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Old 07-09-2017, 07:37   #1
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Any thoughts on the impact of this storm on boat prices? Seems one could think they will jump with the demand for replacements in both new and used boats?

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Old 07-09-2017, 08:04   #2
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Hard to say I suppose. I would think new or near new boat prices for replacement charter boats might stay very firm. Used boats, may have no effect. So many sitting unused anyway.

"I spent most of my money on Booze, Broads and Boats. The rest I wasted" - Elmore Leonard

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Old 08-09-2017, 07:33   #3
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Originally Posted by Cheechako View Post
So many sitting unused anyway.
This was my first thought. I'm going to guess that a whole lot of owners are going to be very glad to get whatever they can from the insurance company, and then will have no interest at all in replacing the boat that they were never using before anyway.

Time will tell.
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Old 08-09-2017, 07:40   #4
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many cane boats are trash., some are gems. after katrina someone in biloxi, mississippi found a durbeck 47 in a tree about 62 or so miles inland., bought the boat for damned cheap and got a helluva deal.. only thing destroyed was sprit and that was easily enough replaced and ta daa perfect cruising boat. awesome find.
unfortunately, for the most part the cane boats have been grabbed by a greedy salvor to flip with crap repairs. be wary and check all out well. hopefully you find the durbeck not a clapped out ford
life is an adventure meant to be LIVED!!!!
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Old 08-09-2017, 07:42   #5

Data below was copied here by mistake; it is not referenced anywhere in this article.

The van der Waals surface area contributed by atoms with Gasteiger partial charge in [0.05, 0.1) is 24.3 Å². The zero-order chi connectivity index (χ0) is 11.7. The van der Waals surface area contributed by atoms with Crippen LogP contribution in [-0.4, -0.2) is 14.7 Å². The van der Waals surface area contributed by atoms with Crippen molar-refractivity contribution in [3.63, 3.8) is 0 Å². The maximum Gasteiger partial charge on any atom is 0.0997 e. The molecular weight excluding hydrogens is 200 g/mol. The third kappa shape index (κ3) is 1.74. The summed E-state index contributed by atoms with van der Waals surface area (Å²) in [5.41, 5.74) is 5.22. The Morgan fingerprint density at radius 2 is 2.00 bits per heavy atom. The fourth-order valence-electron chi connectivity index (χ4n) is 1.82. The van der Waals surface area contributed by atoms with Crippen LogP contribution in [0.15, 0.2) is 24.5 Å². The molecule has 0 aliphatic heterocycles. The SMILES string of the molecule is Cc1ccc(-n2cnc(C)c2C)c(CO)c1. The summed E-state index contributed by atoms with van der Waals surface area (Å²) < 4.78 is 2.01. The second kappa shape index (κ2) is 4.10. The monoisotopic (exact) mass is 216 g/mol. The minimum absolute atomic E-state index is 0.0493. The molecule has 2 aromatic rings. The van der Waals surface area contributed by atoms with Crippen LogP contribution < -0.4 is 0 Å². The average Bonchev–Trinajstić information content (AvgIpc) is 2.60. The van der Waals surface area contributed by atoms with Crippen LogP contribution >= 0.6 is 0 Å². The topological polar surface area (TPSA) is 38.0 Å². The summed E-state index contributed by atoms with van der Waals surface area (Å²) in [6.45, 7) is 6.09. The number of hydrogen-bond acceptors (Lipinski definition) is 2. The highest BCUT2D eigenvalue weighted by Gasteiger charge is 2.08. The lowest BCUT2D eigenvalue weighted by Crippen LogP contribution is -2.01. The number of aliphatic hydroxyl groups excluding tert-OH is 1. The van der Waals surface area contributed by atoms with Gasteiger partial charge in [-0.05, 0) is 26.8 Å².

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I imagine some boat owners may decide to get out of boating and some who have been thinking about it, may be having second thoughts, not just because of the risk of losing a boat to a storm but marina issues, increasing insurance costs, damage to cruising areas, etc.
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Old 08-09-2017, 10:00   #6
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My theory is that we’ll see a larger than normal dip in prices this fall and winter, a larger than normal spike in the spring, and then beyond that – who knows?

Why the dip? Newport Boat Show starts in one week, Annapolis in 4. People are going to be very reticent to buy with the devestation so fresh in their minds. New buyers will be skittish about jumping in. Buyers who lost boats to the storm and want to replace them won’t be squared up with their insurers. Even buyers in the affected areas with strong stomachs and ready money will not have infrastructure and services to support them.

The spike will come as infrastructure comes back online. Even if only a fraction of the destroyed boats get replaced, there will be a demand for clean, solid, unscathed boats once the buyers who won’t be deterred are confident enough to get back in the market.

The longer term uncertainty comes in with how long it takes (and whether) the devastated areas recover to what they once had been, and how insurers, boat builders, charter companies react as this all gets sorted.
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Old 08-09-2017, 10:24   #7
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It is not so much price that i care about, as the sailboat having gone through either Harvey or Irma. Meaning shoddy repairs to get it on the market.

I saw two sailboats for sale right before Harvey and Irma that fit the bill for me, in price, size and included accessories.

One was in Corpus C. and the other in southern Florida.

Not so sure i want to go looking any more, meaning forever.
A person could never find out about the past history of it going through either storm.

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boat, price

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